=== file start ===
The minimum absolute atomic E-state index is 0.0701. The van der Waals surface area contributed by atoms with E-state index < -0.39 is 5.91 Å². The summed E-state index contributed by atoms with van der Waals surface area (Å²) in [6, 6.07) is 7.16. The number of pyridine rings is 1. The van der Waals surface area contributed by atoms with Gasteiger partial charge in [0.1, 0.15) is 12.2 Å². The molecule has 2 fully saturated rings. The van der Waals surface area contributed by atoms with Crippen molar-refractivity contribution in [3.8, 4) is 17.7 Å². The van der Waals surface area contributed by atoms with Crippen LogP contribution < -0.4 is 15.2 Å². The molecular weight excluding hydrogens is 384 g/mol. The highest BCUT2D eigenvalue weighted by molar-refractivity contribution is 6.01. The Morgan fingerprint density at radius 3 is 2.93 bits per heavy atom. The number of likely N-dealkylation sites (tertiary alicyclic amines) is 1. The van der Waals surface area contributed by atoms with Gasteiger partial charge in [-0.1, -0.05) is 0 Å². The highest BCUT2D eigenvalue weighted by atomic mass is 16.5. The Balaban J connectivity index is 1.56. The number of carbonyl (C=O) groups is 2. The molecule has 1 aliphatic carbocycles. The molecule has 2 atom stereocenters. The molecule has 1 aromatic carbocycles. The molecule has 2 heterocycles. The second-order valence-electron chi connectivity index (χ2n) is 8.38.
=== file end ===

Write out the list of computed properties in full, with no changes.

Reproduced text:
The minimum absolute atomic E-state index is 0.0701. The van der Waals surface area contributed by atoms with E-state index < -0.39 is 5.91 Å². The summed E-state index contributed by atoms with van der Waals surface area (Å²) in [6, 6.07) is 7.16. The number of pyridine rings is 1. The van der Waals surface area contributed by atoms with Gasteiger partial charge in [0.1, 0.15) is 12.2 Å². The molecule has 2 fully saturated rings. The van der Waals surface area contributed by atoms with Crippen molar-refractivity contribution in [3.8, 4) is 17.7 Å². The van der Waals surface area contributed by atoms with Crippen LogP contribution < -0.4 is 15.2 Å². The molecular weight excluding hydrogens is 384 g/mol. The highest BCUT2D eigenvalue weighted by molar-refractivity contribution is 6.01. The Morgan fingerprint density at radius 3 is 2.93 bits per heavy atom. The number of likely N-dealkylation sites (tertiary alicyclic amines) is 1. The van der Waals surface area contributed by atoms with Gasteiger partial charge in [-0.1, -0.05) is 0 Å². The highest BCUT2D eigenvalue weighted by atomic mass is 16.5. The Balaban J connectivity index is 1.56. The number of carbonyl (C=O) groups is 2. The molecule has 1 aliphatic carbocycles. The molecule has 2 atom stereocenters. The molecule has 1 aromatic carbocycles. The molecule has 2 heterocycles. The second-order valence-electron chi connectivity index (χ2n) is 8.38.